Re: GS vs. BSA
Aaron Larch (ppp226e@MAIN.CITYNET.NET)
Thu, 13 Feb 1997 18:59:02 +0000
> From: email@example.com
> To: Scouts-L@tcubvm.tcu.edu
> Date: Thu, 13 Feb 1997 18:50:36 +0000
> Subject: Re:GS vs. BSA
> Priority: normal
> Hello to everyone,
> I have been a member of the group for about eight months, and have
> found many of the conversations quite interesting. However,
> although I have learned quite a few things from this group and have
> kept silent I feel that I would like to express my feelings on this
> matter. I am an Eagle Scout with bronze, silver, and gold palms, a
> Vigil Member of the Order of the Arrow, Lodge of Chief of
> Chi-Hoota-Wei Lodge #617, Assistant Scoutmaster of troop 195 in So.
> Charleston WV, and also an Assistant Scoutmaster of troop 32 in
> Huntington WV. I sit on the district committee, council camping
> committee, chapter executive board for the OA in my area, and sit on
> and attend the COC meetings for the section. This may seem like a
> short list of positions compared to what some of you others have, but
> that won't stop me from writing about this. I wrote to the Yokels
> who were screaming to take God, and the Pledge of Alligence out of
> the BSA and this as far as I'm concerned is about the same level.
> Boys, at the age when they are involved with the program of actual
> Boy Scouts, not cubs are at a stage in their life that most of them
> are confused, and not sure what to do next. They have new feelings
> and self-concept problems, they are now starting to think of girls
> as beings different from themselves(aka in a sexual manner in most
> cases.) If you were to put them together in groups with girls like
> in school, then when are they supposed to have time to grow with male
> bonding(I know cheesy term)? When are they supposed to be
> themselve? Case in point, when I was still a scout we got a female
> assistant, she is a wonderful person, and I feel as close to her as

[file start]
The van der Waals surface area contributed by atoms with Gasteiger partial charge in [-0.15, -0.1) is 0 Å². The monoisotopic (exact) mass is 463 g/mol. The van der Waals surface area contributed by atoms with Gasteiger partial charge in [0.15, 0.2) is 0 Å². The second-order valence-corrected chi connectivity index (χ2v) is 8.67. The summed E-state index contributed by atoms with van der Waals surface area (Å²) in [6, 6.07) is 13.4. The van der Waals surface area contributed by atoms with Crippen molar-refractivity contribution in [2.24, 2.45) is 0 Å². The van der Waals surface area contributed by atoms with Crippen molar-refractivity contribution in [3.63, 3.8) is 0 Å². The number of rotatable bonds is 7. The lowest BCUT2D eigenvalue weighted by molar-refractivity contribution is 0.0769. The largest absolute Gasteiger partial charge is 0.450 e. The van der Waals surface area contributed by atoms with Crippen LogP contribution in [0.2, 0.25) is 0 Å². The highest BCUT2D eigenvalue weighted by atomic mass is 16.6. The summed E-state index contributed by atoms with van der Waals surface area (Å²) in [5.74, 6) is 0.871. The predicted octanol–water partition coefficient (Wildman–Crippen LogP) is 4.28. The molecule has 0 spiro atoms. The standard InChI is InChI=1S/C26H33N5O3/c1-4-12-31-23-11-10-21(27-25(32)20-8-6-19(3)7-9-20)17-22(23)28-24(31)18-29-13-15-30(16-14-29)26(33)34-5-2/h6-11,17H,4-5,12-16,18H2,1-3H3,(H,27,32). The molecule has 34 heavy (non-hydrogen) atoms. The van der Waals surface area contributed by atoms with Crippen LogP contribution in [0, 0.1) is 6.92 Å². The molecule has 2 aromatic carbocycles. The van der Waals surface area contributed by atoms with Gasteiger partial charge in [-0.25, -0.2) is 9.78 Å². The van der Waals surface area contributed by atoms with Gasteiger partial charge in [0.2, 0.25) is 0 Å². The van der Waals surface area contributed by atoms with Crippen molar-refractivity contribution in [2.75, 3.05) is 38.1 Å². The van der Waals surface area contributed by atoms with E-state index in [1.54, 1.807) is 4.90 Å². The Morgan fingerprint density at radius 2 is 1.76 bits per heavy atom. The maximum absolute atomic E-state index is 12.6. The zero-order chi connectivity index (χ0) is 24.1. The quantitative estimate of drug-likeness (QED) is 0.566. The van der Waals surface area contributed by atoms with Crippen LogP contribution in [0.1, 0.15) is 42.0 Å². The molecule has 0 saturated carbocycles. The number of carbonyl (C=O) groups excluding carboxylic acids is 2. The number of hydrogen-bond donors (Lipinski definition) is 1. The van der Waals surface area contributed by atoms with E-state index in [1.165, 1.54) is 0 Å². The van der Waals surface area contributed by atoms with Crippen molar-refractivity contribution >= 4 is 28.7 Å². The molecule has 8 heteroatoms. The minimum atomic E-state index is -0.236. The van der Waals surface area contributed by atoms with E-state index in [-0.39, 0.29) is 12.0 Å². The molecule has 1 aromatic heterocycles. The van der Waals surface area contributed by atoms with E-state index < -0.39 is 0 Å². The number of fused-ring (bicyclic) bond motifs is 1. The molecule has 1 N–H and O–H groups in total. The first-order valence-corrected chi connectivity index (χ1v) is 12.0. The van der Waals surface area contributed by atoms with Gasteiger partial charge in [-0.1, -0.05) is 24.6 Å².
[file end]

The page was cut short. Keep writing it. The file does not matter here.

> any of the leaders, but when she went on her first(and last) campout
> the boys had NO fun, they were too nervous that they may say or do
> something to offend her. If there were other girls around as well
> they wouldn't have as much fun either.
> >From point A boys are taught to respect girls, and that girls are
> delicate compared to boys. We are taught to protect them, and when
> around them to use the best manners that we have. I know that most
> boys don't show this on an everyday basis but still it is in there in
> the backs of their minds ready to spring forth at any given moment.
> So you lose that openness that you get when it's just "the guys".
> Boys are much less likely to talk about their problems when there are
> girls around then when they're with other guys. Boys, are supposed
> to be strong in front of women( or so we're all taught) we are not
> supposed to have problems that we can't fix or not be able to be the
> hero of the day. Steryotypical I know, but the truth is that is how
> most guys feel.
> I have many friends outside of scouting that are girls, as a matter
> of a fact my Best friend is a girl. When I come back from a weekend
> of white-water canoeing on the New River, or Climbing at Seneca
> Rocks, most of them say something along the lines of "When I was in
> Girl Scouts we never did anything like that...", or "Man, I wish I
> were a Boy Scout and did stuff like that..." so I tell them to go
> join an explorer post. That's right Girls we let you in when you're
> older. That was the BSA's comitment to the whole co-ed thing. What
> did the GS do?
> BSA tries to teach leadership, careing for your fellow man,
> cooperation, and many other skills that are used in everyday life. I
> know that girls need just as much training in this as the boys do, I
> have a sister and my family won't let her join the GS because they
> don't do anything like that around here. They don't even recite the
> Pledge of Alligence anymore because it makes reference to God, nor do
> they meet in churches because that could be offensive to some girls.
> We teach a Scout to be REVERENT to God. Girls need to learn this as
> well, however it needs to come from their peers(women) whom they feel
> more comfortable with. I
> I'm tired of writing for now, but I'll be back with more of my
> opinion later. I know that some of you won't like my opinion, and
> that is fine just remember that opinions are like brains, and that
> everyone has got one.
> Aaron Larch
> Vigil Member OA- Witscheman: Helpful One
> Lodge Chief Chief, Chi-Hoota-Wei #617
> Assistant Scoutmaster T-195 So. Chas.
> Assistant Scoutmaster T-32 Huntington
> District Committee Member
> *Eagle Scout, BSA*
> The one who finds his path and follows it looks not only
> ahead to where he is going, but also behind to where he
> has been.
The one who finds his path and follows it looks not only
ahead to where he is going, but also behind to where he
Terry Howerton Sakima Group, Inc. SCOUTER Magazine Kansas City